Tweets about the 2017 Philadelphia beverage tax that showed high levels of anger and fear prior to the tax were replaced by more favorable sentiments years later, according to an analysis by researchers. The researchers used the controversial tax on non-alcoholic sweetened beverages to track the social media platform's potential for measuring public reaction to health policies.
Researchers found Twitter posts about the tax shifted from anger to acceptance, reflecting factors such as media coverage, lawsuits challenging it, and the eventual health and economic benefits of the funds. Published in the Journal of Public Health Management & Practice, the findings illustrate how Twitter can be used to influence public opinion when a policy is introduced, and later, to research the public's reaction to it.
“There is a crucial need to more dynamically understand how everyday people experience a health policy,” says Shahmir Ali, lead author and postdoctoral researcher at the National University of Singapore, who completed the research while a doctoral student at the NYU School of Global Public Health. “Analyzing social media data can be a uniquely cost-effective, and comprehensive way to glean some of these insights, which has been made easier with the 2021 roll out of the Twitter program for academics to analyze large amounts of historic Twitter data.”
For their analysis, the authors used the Academic Twitter Application Programming Interface to evaluate 45,891 tweets related to the Philadelphia beverage tax from 2016, before the tax, until 2019, two years after its implementation. Using tools that analyze text for positive, negative, and neutral sentiment, they examined tweets related to the tax and categorized the sentiment of the tweets, their timing, and the location of the tweeter (in and around the Philadelphia area).
Initially, lawsuits from businesses to prevent the tax and related media coverage led to negative sentiment. But tweets indicating positive sentiments increased in 2018 when the Pennsylvania Supreme Court upheld the tax, and published analyses revealed how the tax successfully helped reduce sales of sugary beverages. Additionally, the authors found a higher concentration of negative tweets in the suburbs near Philadelphia than in the New Jersey and Delaware suburbs, likely driven by Pennsylvanians being more affected by the tax.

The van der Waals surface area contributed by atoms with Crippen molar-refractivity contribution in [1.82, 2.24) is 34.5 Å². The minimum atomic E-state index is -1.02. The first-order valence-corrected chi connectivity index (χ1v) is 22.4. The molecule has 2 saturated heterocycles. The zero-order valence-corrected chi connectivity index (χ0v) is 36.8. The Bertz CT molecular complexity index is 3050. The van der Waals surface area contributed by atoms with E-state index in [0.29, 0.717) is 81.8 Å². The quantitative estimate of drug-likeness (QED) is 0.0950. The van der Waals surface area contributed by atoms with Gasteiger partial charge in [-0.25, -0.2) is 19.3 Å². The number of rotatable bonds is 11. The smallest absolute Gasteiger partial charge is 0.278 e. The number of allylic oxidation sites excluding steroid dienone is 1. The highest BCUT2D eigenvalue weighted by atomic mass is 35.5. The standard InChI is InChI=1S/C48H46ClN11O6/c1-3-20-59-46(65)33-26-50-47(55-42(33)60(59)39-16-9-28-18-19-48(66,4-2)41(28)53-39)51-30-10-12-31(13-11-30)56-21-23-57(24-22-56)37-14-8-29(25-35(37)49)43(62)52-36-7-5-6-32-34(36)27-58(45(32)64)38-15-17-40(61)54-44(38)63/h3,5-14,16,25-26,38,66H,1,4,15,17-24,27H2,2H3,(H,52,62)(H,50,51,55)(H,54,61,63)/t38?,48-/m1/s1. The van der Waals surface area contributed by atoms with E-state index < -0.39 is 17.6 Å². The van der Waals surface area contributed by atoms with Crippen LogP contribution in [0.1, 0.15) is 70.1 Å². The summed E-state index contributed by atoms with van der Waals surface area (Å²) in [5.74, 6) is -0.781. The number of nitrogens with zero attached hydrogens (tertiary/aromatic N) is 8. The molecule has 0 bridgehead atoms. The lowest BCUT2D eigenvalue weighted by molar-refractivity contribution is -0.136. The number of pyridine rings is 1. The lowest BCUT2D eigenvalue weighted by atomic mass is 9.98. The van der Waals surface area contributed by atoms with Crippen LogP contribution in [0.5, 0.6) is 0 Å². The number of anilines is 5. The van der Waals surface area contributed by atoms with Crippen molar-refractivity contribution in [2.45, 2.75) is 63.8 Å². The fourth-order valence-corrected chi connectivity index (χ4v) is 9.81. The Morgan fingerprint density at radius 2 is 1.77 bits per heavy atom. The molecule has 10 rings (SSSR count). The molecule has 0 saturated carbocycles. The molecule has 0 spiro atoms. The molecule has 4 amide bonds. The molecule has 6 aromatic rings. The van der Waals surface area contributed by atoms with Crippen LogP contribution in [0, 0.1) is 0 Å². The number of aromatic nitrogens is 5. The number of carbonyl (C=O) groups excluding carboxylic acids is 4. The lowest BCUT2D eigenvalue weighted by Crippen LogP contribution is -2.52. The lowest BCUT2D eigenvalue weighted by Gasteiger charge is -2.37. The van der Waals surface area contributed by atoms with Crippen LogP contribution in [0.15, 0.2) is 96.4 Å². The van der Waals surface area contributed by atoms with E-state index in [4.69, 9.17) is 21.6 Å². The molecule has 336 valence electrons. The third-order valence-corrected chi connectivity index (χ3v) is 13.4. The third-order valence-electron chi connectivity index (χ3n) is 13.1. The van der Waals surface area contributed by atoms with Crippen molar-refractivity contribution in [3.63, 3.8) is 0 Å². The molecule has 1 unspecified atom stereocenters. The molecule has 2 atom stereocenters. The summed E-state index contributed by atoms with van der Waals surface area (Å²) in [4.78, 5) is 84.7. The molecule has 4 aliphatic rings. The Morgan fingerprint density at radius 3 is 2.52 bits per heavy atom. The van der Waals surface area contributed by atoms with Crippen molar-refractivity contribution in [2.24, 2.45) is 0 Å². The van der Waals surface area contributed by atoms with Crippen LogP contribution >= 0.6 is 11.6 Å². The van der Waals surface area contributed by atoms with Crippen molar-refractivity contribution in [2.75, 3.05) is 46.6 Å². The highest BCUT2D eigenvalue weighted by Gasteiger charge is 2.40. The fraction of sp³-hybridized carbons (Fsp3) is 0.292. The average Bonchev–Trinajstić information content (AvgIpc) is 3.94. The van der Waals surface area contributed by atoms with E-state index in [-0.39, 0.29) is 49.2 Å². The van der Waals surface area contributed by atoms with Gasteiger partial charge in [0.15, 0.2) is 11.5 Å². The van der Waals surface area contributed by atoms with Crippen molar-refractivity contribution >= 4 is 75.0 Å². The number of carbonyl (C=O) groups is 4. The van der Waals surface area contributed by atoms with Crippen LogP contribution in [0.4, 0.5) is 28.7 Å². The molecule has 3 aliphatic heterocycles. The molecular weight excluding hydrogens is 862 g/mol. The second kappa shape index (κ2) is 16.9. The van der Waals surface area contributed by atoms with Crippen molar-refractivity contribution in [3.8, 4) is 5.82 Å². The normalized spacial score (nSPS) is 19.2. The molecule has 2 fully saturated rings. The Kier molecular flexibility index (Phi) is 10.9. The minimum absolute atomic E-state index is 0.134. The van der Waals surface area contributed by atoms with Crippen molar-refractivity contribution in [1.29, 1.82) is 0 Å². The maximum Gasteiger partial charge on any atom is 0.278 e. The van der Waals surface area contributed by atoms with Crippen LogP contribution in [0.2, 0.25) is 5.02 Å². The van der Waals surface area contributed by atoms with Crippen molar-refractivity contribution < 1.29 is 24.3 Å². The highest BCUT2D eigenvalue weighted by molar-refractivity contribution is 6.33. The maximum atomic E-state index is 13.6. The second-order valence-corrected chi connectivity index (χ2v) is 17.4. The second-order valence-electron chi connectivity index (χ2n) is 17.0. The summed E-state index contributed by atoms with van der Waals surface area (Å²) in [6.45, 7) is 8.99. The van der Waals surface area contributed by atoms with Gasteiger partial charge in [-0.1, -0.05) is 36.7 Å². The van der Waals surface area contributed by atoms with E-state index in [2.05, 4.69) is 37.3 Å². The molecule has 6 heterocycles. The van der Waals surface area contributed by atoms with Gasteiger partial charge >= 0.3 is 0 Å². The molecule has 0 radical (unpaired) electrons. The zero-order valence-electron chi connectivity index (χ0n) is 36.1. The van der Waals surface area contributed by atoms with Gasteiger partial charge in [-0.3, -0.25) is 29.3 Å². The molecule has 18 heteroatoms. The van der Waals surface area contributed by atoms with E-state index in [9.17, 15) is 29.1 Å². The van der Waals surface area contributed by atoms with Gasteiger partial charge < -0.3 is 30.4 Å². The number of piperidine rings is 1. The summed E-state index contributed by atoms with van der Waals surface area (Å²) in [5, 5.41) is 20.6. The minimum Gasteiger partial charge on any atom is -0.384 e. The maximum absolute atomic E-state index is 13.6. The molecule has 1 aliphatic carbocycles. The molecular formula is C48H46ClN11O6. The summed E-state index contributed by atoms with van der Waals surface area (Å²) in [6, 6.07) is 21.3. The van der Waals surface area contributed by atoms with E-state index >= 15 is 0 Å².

“For policy makers, insights from this Twitter data can help pinpoint who important conversation-makers are on policies like the Philadelphia beverage tax and how to prepare for, or leverage, their influence on these policy discussions,” says Ali. “However, we must remember that not everyone is on social media, and sentiment analysis through emotional lexicons comes with its own limitations. Thus, findings from this type of Twitter data can set the foundation for more in-depth public opinion evaluations.”
“There have been many sweetened beverage taxes implemented in the country and around the globe. Collecting sentiments around each tax can inform local contextual differences. This information analyzed together with the tax’s impact on consumer purchase or consumption behavior can shed light on the how and why a tax succeeded or even failed to do what it intended to do,” says Angela Trude, a study co-author and assistant professor of nutrition and food studies at NYU Steinhardt.
The authors say that despite challenges in using social media for research purposes, the free access to Twitter API was valuable to students and scientists interested in online behaviors.
“There are some signs that Twitter may end access to its free data, and if it does, the transparent and equal access to the data will end too, and we will have to be creative in ways to leverage social media data for the public good,” says Trude.